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Fingerprinting of glacial silt in lake sediments yields continuous records of alpine glaciation (35–15 ka), western USA

Quaternary Research

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, , and
DOI: 10.1016/j.yqres.2012.06.004

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Abstract

Fingerprinting glacial silt in last glacial-age sediments from Upper Klamath Lake (UKL) and Bear Lake (BL) provides continuous radiocarbon-dated records of glaciation for the southeastern Cascade Range and northwestern Uinta Mountains, respectively. Comparing of these records to cosmogenic exposure ages from moraines suggests that variations in glacial flour largely reflect glacial extent. The two areas are at similar latitudes and yield similar records of glacial growth and recession, even though UKL lies less than 200 km from the ocean and BL is in the continental interior. As sea level began to fall prior to the global Last Glacial Maximum (LGM), existing glaciers in the UKL area expanded. Near the beginning of the global LGM (26.5 ka), the BL record indicates onset of glaciation and UKL-area glaciers underwent further expansion. Both records indicate that local glaciers reached their maximum extents near the end of the global LGM, remained near their maxima for ~1000 yr, and underwent two stages of retreat separated by a short period of expansion.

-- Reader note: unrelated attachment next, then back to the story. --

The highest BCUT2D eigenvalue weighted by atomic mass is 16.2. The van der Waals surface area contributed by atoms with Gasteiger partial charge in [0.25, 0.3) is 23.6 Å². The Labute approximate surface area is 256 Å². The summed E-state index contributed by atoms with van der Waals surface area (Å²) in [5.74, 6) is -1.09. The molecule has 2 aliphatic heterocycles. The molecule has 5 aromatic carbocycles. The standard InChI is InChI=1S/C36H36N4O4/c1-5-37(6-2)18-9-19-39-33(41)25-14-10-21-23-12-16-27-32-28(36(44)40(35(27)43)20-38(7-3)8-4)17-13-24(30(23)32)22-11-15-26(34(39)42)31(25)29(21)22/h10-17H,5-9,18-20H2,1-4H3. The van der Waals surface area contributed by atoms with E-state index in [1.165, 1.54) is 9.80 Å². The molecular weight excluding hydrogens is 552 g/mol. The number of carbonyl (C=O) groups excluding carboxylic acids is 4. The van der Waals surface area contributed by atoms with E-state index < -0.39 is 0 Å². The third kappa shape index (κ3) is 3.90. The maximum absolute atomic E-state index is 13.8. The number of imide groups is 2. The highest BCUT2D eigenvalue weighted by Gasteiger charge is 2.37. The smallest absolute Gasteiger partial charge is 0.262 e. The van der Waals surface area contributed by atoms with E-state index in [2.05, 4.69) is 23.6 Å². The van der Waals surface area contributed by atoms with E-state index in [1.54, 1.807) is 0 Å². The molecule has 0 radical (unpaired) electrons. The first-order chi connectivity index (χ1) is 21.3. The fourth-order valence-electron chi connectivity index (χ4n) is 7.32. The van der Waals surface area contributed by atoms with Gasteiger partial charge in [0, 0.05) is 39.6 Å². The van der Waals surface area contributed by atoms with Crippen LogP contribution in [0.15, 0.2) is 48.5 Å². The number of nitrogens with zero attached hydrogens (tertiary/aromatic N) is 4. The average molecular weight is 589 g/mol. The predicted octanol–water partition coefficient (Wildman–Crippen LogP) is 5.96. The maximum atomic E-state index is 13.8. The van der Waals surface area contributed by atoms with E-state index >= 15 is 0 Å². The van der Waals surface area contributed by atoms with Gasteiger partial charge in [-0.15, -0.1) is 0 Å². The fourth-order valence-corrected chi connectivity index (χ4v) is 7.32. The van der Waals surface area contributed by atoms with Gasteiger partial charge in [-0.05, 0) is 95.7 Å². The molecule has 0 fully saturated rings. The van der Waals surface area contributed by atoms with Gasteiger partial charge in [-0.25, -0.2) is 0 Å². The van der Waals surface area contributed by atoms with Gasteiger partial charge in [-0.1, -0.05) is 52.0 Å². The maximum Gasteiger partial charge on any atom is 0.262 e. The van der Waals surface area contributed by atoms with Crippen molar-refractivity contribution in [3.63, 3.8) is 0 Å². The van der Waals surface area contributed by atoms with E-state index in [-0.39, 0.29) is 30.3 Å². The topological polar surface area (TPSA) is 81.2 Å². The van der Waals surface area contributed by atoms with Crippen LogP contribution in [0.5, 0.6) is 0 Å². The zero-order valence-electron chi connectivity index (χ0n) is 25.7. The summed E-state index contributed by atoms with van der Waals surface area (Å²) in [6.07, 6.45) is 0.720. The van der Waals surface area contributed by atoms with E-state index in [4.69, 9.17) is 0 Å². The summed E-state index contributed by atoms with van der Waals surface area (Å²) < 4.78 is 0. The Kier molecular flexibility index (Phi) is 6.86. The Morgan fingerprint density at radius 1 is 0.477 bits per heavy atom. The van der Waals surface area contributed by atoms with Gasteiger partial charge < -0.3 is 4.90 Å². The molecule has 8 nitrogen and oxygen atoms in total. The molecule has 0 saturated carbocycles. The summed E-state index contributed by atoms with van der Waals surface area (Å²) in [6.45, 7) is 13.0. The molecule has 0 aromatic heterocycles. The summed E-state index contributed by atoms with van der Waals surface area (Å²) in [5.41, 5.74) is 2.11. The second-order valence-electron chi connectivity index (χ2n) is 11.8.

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Additional Publication Details

Publication type:
Article
Publication Subtype:
Journal Article
Title:
Fingerprinting of glacial silt in lake sediments yields continuous records of alpine glaciation (35–15 ka), western USA
Series title:
Quaternary Research
DOI:
10.1016/j.yqres.2012.06.004
Volume
78
Issue:
2
Year Published:
2012
Language:
English
Publisher:
Elsevier
Contributing office(s):
Geology and Environmental Change Science Center
Description:
8 p.
Larger Work Type:
Article
Larger Work Subtype:
Journal Article
Larger Work Title:
Quaternary Research
First page:
333
Last page:
340
Country:
United States